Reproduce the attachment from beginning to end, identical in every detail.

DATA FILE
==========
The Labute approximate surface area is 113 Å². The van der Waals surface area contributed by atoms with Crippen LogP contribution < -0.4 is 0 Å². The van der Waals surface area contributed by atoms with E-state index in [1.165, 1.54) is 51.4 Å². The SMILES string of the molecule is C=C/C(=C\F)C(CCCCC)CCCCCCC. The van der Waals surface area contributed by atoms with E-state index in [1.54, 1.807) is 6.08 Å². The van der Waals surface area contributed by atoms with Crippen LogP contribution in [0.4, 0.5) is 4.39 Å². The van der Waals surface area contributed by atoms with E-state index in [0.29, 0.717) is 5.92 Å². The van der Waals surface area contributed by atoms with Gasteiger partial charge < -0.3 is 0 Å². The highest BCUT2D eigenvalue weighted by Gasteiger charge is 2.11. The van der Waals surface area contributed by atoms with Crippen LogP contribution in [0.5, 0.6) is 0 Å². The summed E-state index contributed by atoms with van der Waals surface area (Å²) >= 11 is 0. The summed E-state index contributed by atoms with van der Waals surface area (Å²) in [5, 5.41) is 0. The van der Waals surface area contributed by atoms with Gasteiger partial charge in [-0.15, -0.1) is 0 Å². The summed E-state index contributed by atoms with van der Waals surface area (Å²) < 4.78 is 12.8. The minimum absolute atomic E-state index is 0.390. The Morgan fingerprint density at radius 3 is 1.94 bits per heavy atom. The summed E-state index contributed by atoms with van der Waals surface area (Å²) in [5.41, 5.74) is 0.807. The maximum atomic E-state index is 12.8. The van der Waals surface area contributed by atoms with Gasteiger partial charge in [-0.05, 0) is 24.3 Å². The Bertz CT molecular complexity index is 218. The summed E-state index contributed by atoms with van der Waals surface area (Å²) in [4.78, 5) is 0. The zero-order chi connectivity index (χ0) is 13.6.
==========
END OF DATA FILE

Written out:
The Labute approximate surface area is 113 Å². The van der Waals surface area contributed by atoms with Crippen LogP contribution < -0.4 is 0 Å². The van der Waals surface area contributed by atoms with E-state index in [1.165, 1.54) is 51.4 Å². The SMILES string of the molecule is C=C/C(=C\F)C(CCCCC)CCCCCCC. The van der Waals surface area contributed by atoms with E-state index in [1.54, 1.807) is 6.08 Å². The van der Waals surface area contributed by atoms with Crippen LogP contribution in [0.4, 0.5) is 4.39 Å². The van der Waals surface area contributed by atoms with E-state index in [0.29, 0.717) is 5.92 Å². The van der Waals surface area contributed by atoms with Gasteiger partial charge < -0.3 is 0 Å². The highest BCUT2D eigenvalue weighted by Gasteiger charge is 2.11. The van der Waals surface area contributed by atoms with Crippen LogP contribution in [0.5, 0.6) is 0 Å². The summed E-state index contributed by atoms with van der Waals surface area (Å²) >= 11 is 0. The summed E-state index contributed by atoms with van der Waals surface area (Å²) in [5, 5.41) is 0. The van der Waals surface area contributed by atoms with Gasteiger partial charge in [-0.15, -0.1) is 0 Å². The summed E-state index contributed by atoms with van der Waals surface area (Å²) < 4.78 is 12.8. The minimum absolute atomic E-state index is 0.390. The Morgan fingerprint density at radius 3 is 1.94 bits per heavy atom. The summed E-state index contributed by atoms with van der Waals surface area (Å²) in [5.41, 5.74) is 0.807. The maximum atomic E-state index is 12.8. The van der Waals surface area contributed by atoms with Gasteiger partial charge in [-0.05, 0) is 24.3 Å². The Bertz CT molecular complexity index is 218. The summed E-state index contributed by atoms with van der Waals surface area (Å²) in [4.78, 5) is 0. The zero-order chi connectivity index (χ0) is 13.6.